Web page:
An unofficial but reliable source told us which car might be the first to get the new straight-six engine—and it won’t shock you if you’re read the headline.
The first car to get the 3-liter in-line six-cylinder dubbed GME T6 is likely to be the next-generation Dodge Challenger, as well as any platform-mates (likely Charger and either Magnum or a 300 crossover). This car and engine will be sold with rear wheel drive or all wheel drive, and is likely to have a hefty power increase over the current Pentastar V6. The most believable claim has the GME T6 aimed at replacing the current 5.7 liter Hemi V8, which has not gotten power gains for quite a long time. The GME T6 engine may or may not be sold in hybrid form; the last rumor had the unassisted gasoline engine producing enough power to match the 5.7, but with a much wider torque band.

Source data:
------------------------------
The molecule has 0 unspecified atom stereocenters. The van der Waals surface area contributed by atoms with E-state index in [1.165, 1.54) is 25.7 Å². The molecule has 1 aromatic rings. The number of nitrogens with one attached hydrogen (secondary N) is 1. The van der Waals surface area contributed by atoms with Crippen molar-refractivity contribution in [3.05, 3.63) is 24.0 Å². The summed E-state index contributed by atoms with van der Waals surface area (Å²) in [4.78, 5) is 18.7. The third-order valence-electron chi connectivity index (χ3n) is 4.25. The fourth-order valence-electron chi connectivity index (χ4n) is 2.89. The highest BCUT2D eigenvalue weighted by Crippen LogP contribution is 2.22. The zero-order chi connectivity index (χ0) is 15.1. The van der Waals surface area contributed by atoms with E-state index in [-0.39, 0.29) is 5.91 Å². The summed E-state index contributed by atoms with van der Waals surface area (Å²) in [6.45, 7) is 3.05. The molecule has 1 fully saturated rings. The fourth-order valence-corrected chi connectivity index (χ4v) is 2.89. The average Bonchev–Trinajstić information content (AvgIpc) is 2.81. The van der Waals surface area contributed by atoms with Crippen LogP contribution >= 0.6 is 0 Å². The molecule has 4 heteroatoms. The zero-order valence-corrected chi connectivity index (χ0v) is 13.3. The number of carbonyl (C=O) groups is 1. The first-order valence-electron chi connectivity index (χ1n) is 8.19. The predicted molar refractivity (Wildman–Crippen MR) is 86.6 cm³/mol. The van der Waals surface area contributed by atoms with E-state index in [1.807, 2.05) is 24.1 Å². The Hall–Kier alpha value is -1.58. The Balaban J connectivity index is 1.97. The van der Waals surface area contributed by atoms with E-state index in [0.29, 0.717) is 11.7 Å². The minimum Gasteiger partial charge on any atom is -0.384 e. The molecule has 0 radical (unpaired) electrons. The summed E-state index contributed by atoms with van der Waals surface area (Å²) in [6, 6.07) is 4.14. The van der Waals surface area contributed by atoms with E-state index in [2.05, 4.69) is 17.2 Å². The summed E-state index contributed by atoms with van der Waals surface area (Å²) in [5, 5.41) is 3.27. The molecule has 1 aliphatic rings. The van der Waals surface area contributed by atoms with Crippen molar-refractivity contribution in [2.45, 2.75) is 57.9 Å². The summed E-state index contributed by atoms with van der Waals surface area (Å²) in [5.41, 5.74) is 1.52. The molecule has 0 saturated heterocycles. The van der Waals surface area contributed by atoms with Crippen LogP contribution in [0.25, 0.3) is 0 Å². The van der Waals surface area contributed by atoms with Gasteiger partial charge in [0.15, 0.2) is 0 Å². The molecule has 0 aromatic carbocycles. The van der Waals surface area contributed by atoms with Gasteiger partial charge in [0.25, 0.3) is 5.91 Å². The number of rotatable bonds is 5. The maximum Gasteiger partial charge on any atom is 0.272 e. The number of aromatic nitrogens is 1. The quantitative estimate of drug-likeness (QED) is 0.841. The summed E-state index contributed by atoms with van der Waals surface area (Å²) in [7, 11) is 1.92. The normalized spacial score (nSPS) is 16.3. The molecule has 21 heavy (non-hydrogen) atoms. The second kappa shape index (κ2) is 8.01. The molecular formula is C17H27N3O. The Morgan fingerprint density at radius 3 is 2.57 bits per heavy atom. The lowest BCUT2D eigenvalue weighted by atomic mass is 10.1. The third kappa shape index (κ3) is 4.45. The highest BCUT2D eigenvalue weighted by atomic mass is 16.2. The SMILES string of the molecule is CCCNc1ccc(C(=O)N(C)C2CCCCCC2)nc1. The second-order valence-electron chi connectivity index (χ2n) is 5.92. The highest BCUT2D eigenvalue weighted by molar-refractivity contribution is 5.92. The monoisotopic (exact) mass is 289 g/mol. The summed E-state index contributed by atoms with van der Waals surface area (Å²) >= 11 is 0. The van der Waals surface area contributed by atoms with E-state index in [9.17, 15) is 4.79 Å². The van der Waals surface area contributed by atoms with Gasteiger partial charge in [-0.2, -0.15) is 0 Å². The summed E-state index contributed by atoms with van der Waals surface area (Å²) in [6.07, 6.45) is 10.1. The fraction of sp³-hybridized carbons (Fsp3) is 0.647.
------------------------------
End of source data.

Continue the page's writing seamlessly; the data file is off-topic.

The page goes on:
If this is the case, it would not be surprising to see a 4xe-based four-cylinder Challenger or Charger; the current Camaro has a four-cylinder as its base engines, producing somewhat less peak horsepower than the Pentastar does. This will be easier once production of the four-cylinders ramps up in Kokomo.
The GME T6, original code name “Tornado,” might be the last completely new gasoline engine to be developed at Stellantis. Its GME T6 code stands for Global Medium (sized) Engine family, with a turbocharger and six cylinders; as far as we know, no naturally aspirated version is planned. Originally rumored to be aimed at trucks, the GME T6 was reportedly delayed a bit due to issues with vibration and harshness, but any problems have been resolved and it’s now standard on the Grand Wagoneer L, optional on other Wagoneers, and likely to move over to Ram once production ramps up.
Story update: Is the next Challenger BEV only?
How does the GME T6 compare with Hemi power?
Next in this series: What’s in the new GME Turbo Six?